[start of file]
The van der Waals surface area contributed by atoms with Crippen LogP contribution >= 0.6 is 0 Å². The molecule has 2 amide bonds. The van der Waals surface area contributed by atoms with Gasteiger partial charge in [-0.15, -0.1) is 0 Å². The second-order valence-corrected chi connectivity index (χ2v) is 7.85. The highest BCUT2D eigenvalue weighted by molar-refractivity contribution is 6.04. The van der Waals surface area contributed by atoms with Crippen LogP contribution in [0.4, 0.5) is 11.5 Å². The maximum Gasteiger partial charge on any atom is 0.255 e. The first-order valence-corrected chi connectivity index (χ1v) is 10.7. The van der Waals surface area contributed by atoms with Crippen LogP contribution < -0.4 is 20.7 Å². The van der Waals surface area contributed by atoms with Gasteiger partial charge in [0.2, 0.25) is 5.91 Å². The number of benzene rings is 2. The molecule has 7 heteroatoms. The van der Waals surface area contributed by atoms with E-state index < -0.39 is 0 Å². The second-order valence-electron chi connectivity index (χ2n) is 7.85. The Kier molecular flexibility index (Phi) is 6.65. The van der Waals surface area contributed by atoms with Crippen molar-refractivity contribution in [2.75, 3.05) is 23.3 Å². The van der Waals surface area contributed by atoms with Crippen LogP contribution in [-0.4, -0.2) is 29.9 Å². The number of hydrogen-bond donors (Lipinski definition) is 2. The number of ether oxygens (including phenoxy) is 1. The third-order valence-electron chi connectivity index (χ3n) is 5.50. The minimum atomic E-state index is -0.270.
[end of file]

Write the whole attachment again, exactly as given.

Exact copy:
The van der Waals surface area contributed by atoms with Crippen LogP contribution >= 0.6 is 0 Å². The molecule has 2 amide bonds. The van der Waals surface area contributed by atoms with Gasteiger partial charge in [-0.15, -0.1) is 0 Å². The second-order valence-corrected chi connectivity index (χ2v) is 7.85. The highest BCUT2D eigenvalue weighted by molar-refractivity contribution is 6.04. The van der Waals surface area contributed by atoms with Crippen LogP contribution in [0.4, 0.5) is 11.5 Å². The maximum Gasteiger partial charge on any atom is 0.255 e. The first-order valence-corrected chi connectivity index (χ1v) is 10.7. The van der Waals surface area contributed by atoms with Crippen LogP contribution < -0.4 is 20.7 Å². The van der Waals surface area contributed by atoms with Gasteiger partial charge in [0.2, 0.25) is 5.91 Å². The number of benzene rings is 2. The molecule has 7 heteroatoms. The van der Waals surface area contributed by atoms with E-state index < -0.39 is 0 Å². The second-order valence-electron chi connectivity index (χ2n) is 7.85. The Kier molecular flexibility index (Phi) is 6.65. The van der Waals surface area contributed by atoms with Crippen molar-refractivity contribution in [2.75, 3.05) is 23.3 Å². The van der Waals surface area contributed by atoms with Crippen LogP contribution in [-0.4, -0.2) is 29.9 Å². The number of hydrogen-bond donors (Lipinski definition) is 2. The number of ether oxygens (including phenoxy) is 1. The third-order valence-electron chi connectivity index (χ3n) is 5.50. The minimum atomic E-state index is -0.270.